PALO ALTO: Ford Motor Co. said Tuesday it plans to deploy a fully autonomous and driverless ride-hailing car by 2021.
CEO Mark Fields set the target at Ford’s Research and Innovation facility here, which will double its staff to 300 and grow its footprint by 150,000 square feet by year’s end to respond to the challenge.
“This is one example of how we’re thinking about expanding our business into mobility more broadly,” Fields told USA TODAY. “Taking the driver out of the equation improves the economics for us as well as consumers.”
Currently, Ford is testing around a dozen self-driving Ford Fusion Hybrids on California, Michigan and Arizona roads. Its goal is to introduce cars with no steering wheels or pedals. The car’s powertrain has yet to be decided, but Ford executives stressed that for commercial applications such as ride hailing a more flexible gas-electric hybrid engine may be preferable to pure electric.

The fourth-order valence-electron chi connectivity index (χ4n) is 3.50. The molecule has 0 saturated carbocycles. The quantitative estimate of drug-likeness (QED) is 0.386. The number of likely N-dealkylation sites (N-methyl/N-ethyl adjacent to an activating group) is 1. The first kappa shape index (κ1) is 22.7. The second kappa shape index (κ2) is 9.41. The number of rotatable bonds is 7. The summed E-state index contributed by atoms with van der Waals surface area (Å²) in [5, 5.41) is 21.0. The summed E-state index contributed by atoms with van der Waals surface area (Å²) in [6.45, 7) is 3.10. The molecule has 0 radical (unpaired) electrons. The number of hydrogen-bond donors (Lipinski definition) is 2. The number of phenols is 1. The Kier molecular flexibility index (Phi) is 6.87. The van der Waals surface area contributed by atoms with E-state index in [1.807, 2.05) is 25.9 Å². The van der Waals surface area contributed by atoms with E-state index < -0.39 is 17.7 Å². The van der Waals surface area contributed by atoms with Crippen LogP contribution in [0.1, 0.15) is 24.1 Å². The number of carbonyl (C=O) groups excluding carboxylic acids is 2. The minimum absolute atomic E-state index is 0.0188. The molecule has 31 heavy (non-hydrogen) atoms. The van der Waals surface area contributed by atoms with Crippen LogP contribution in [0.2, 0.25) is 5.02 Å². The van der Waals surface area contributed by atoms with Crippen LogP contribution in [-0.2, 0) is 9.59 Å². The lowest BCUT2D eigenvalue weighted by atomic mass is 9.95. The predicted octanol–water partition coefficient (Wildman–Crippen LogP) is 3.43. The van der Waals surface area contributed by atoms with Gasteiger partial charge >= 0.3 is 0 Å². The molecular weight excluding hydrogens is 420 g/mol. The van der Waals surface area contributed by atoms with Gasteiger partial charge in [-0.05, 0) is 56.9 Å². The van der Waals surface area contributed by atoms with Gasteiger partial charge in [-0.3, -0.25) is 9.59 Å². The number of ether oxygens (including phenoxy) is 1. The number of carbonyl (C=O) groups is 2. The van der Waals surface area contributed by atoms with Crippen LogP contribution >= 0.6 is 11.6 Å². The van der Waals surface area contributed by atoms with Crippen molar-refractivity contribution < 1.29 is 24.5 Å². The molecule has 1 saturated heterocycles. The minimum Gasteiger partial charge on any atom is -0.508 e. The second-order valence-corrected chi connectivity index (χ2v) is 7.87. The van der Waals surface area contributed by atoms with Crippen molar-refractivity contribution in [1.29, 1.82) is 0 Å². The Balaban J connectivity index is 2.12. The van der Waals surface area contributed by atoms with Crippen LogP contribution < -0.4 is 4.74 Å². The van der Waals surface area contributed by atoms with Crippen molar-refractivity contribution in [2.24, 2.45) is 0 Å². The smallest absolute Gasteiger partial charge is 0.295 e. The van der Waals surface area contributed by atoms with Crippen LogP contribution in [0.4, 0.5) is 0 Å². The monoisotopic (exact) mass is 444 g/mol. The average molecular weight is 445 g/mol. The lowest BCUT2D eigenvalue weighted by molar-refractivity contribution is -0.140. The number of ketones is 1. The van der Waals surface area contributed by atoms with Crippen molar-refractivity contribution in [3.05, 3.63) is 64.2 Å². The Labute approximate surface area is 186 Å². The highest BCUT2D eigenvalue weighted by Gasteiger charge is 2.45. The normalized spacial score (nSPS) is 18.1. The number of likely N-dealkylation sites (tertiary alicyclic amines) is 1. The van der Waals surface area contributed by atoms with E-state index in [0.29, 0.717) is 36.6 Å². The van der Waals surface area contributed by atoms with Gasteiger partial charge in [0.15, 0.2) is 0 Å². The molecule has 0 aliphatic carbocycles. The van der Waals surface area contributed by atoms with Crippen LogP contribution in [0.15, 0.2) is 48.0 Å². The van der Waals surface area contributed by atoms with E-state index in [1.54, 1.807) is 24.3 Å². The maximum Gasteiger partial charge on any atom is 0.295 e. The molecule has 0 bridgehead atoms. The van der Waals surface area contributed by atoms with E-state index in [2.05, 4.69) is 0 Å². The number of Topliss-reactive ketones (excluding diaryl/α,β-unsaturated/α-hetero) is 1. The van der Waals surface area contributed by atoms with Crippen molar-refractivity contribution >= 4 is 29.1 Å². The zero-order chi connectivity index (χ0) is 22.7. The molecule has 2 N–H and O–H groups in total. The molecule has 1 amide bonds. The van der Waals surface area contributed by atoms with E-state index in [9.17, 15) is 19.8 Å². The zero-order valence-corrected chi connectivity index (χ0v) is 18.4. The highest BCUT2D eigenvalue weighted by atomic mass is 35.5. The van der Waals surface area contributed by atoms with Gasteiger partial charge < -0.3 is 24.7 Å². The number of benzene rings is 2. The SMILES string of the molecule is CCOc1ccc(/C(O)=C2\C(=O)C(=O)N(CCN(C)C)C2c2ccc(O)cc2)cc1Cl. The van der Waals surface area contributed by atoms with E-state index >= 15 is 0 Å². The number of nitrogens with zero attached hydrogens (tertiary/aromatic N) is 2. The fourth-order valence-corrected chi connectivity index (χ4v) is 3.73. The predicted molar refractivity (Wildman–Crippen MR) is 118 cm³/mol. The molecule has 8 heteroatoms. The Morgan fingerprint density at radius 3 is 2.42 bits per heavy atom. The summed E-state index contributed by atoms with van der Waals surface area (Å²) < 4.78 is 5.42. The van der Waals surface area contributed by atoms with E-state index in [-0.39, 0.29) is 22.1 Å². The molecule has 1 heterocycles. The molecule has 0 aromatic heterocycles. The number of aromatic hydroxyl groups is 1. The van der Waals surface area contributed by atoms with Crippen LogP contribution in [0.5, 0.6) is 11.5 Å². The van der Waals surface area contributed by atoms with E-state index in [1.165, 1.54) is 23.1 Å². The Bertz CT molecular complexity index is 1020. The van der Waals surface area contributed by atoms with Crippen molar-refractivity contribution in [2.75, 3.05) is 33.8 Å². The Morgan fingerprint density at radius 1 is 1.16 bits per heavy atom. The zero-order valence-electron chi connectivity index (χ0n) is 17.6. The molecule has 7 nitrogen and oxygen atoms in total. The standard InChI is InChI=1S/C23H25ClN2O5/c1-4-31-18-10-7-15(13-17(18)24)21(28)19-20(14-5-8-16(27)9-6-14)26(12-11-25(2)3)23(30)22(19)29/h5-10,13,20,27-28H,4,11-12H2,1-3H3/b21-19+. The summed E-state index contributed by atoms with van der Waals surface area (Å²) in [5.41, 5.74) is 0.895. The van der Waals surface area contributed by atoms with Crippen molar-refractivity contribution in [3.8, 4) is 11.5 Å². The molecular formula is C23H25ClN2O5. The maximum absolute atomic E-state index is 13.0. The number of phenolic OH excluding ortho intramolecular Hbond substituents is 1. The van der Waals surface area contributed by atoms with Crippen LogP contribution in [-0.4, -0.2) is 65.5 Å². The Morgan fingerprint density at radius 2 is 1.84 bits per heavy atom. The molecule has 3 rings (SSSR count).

Google leads the way in this arena with a seven-year self-driving program whose vehicles have logged more than 1.5 million miles in four states.
Other automakers are also targeting a similar delivery date, with BMW and Volvo separately announcing last month that they would have a self-driving car by 2021. Some 33 companies are developing autonomous car tech, from Audi to Volkswagen, according to CB Insights.